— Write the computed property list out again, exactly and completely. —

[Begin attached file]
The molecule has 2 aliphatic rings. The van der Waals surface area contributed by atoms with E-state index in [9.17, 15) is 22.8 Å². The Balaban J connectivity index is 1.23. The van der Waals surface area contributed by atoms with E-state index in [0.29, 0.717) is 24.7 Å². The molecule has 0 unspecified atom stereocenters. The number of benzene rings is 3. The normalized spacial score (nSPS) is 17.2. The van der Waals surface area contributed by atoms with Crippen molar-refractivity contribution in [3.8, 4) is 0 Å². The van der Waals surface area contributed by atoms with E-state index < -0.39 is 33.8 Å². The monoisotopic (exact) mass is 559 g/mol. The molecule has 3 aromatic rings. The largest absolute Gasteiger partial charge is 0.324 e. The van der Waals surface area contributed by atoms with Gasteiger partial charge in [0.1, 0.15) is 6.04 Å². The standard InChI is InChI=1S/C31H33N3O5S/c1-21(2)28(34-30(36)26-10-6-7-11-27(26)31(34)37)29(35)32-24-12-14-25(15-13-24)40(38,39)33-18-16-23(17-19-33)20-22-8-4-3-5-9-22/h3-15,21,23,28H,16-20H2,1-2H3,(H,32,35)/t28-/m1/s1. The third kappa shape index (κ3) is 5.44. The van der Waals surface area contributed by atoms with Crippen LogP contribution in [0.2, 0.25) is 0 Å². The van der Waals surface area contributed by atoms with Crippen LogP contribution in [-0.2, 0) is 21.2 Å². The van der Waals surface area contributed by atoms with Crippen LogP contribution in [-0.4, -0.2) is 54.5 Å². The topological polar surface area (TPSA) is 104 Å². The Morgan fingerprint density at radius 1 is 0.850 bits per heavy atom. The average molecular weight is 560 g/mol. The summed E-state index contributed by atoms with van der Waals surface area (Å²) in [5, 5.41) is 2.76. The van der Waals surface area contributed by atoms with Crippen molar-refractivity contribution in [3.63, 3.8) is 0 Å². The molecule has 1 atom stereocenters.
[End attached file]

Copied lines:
The molecule has 2 aliphatic rings. The van der Waals surface area contributed by atoms with E-state index in [9.17, 15) is 22.8 Å². The Balaban J connectivity index is 1.23. The van der Waals surface area contributed by atoms with E-state index in [0.29, 0.717) is 24.7 Å². The molecule has 0 unspecified atom stereocenters. The number of benzene rings is 3. The normalized spacial score (nSPS) is 17.2. The van der Waals surface area contributed by atoms with Crippen molar-refractivity contribution in [3.8, 4) is 0 Å². The van der Waals surface area contributed by atoms with E-state index < -0.39 is 33.8 Å². The monoisotopic (exact) mass is 559 g/mol. The molecule has 3 aromatic rings. The largest absolute Gasteiger partial charge is 0.324 e. The van der Waals surface area contributed by atoms with Gasteiger partial charge in [0.1, 0.15) is 6.04 Å². The standard InChI is InChI=1S/C31H33N3O5S/c1-21(2)28(34-30(36)26-10-6-7-11-27(26)31(34)37)29(35)32-24-12-14-25(15-13-24)40(38,39)33-18-16-23(17-19-33)20-22-8-4-3-5-9-22/h3-15,21,23,28H,16-20H2,1-2H3,(H,32,35)/t28-/m1/s1. The third kappa shape index (κ3) is 5.44. The van der Waals surface area contributed by atoms with Crippen LogP contribution in [0.2, 0.25) is 0 Å². The van der Waals surface area contributed by atoms with Crippen LogP contribution in [-0.2, 0) is 21.2 Å². The van der Waals surface area contributed by atoms with Crippen LogP contribution in [-0.4, -0.2) is 54.5 Å². The topological polar surface area (TPSA) is 104 Å². The Morgan fingerprint density at radius 1 is 0.850 bits per heavy atom. The average molecular weight is 560 g/mol. The summed E-state index contributed by atoms with van der Waals surface area (Å²) in [5, 5.41) is 2.76. The van der Waals surface area contributed by atoms with Crippen molar-refractivity contribution in [3.63, 3.8) is 0 Å². The molecule has 1 atom stereocenters.